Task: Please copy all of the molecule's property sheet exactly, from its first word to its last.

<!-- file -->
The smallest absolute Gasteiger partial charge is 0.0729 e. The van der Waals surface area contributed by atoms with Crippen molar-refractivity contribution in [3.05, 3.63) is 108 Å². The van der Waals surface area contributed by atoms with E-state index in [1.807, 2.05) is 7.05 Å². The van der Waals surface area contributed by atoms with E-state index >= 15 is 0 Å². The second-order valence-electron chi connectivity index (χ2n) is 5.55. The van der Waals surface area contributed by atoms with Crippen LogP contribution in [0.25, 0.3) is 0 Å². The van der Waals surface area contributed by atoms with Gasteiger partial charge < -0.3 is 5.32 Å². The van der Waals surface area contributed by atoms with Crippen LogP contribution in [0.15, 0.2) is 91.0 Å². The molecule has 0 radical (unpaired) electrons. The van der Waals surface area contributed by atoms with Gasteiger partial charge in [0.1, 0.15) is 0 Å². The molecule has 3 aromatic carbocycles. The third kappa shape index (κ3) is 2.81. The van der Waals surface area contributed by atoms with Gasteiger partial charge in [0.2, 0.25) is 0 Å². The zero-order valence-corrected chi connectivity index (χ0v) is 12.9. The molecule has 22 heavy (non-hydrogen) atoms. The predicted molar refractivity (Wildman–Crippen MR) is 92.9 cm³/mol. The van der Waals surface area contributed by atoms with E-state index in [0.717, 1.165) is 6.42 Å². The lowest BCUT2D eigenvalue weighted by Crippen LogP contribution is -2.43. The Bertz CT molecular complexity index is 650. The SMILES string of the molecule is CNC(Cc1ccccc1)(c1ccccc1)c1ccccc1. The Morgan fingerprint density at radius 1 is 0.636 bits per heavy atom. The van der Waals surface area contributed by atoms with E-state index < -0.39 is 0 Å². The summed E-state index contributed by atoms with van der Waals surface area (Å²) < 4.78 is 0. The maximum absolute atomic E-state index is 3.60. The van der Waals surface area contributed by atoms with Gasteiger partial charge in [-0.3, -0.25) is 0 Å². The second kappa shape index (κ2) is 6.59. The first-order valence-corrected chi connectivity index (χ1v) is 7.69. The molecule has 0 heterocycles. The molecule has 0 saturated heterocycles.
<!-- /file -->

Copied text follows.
The smallest absolute Gasteiger partial charge is 0.0729 e. The van der Waals surface area contributed by atoms with Crippen molar-refractivity contribution in [3.05, 3.63) is 108 Å². The van der Waals surface area contributed by atoms with E-state index in [1.807, 2.05) is 7.05 Å². The van der Waals surface area contributed by atoms with E-state index >= 15 is 0 Å². The second-order valence-electron chi connectivity index (χ2n) is 5.55. The van der Waals surface area contributed by atoms with Crippen LogP contribution in [0.25, 0.3) is 0 Å². The van der Waals surface area contributed by atoms with Gasteiger partial charge < -0.3 is 5.32 Å². The van der Waals surface area contributed by atoms with Crippen LogP contribution in [0.15, 0.2) is 91.0 Å². The molecule has 0 radical (unpaired) electrons. The van der Waals surface area contributed by atoms with Gasteiger partial charge in [0.1, 0.15) is 0 Å². The molecule has 3 aromatic carbocycles. The third kappa shape index (κ3) is 2.81. The van der Waals surface area contributed by atoms with Gasteiger partial charge in [0.2, 0.25) is 0 Å². The zero-order valence-corrected chi connectivity index (χ0v) is 12.9. The molecule has 22 heavy (non-hydrogen) atoms. The predicted molar refractivity (Wildman–Crippen MR) is 92.9 cm³/mol. The van der Waals surface area contributed by atoms with E-state index in [0.717, 1.165) is 6.42 Å². The lowest BCUT2D eigenvalue weighted by Crippen LogP contribution is -2.43. The Bertz CT molecular complexity index is 650. The SMILES string of the molecule is CNC(Cc1ccccc1)(c1ccccc1)c1ccccc1. The Morgan fingerprint density at radius 1 is 0.636 bits per heavy atom. The van der Waals surface area contributed by atoms with E-state index < -0.39 is 0 Å². The summed E-state index contributed by atoms with van der Waals surface area (Å²) < 4.78 is 0. The maximum absolute atomic E-state index is 3.60. The van der Waals surface area contributed by atoms with Gasteiger partial charge in [-0.3, -0.25) is 0 Å². The second kappa shape index (κ2) is 6.59. The first-order valence-corrected chi connectivity index (χ1v) is 7.69. The molecule has 0 heterocycles. The molecule has 0 saturated heterocycles.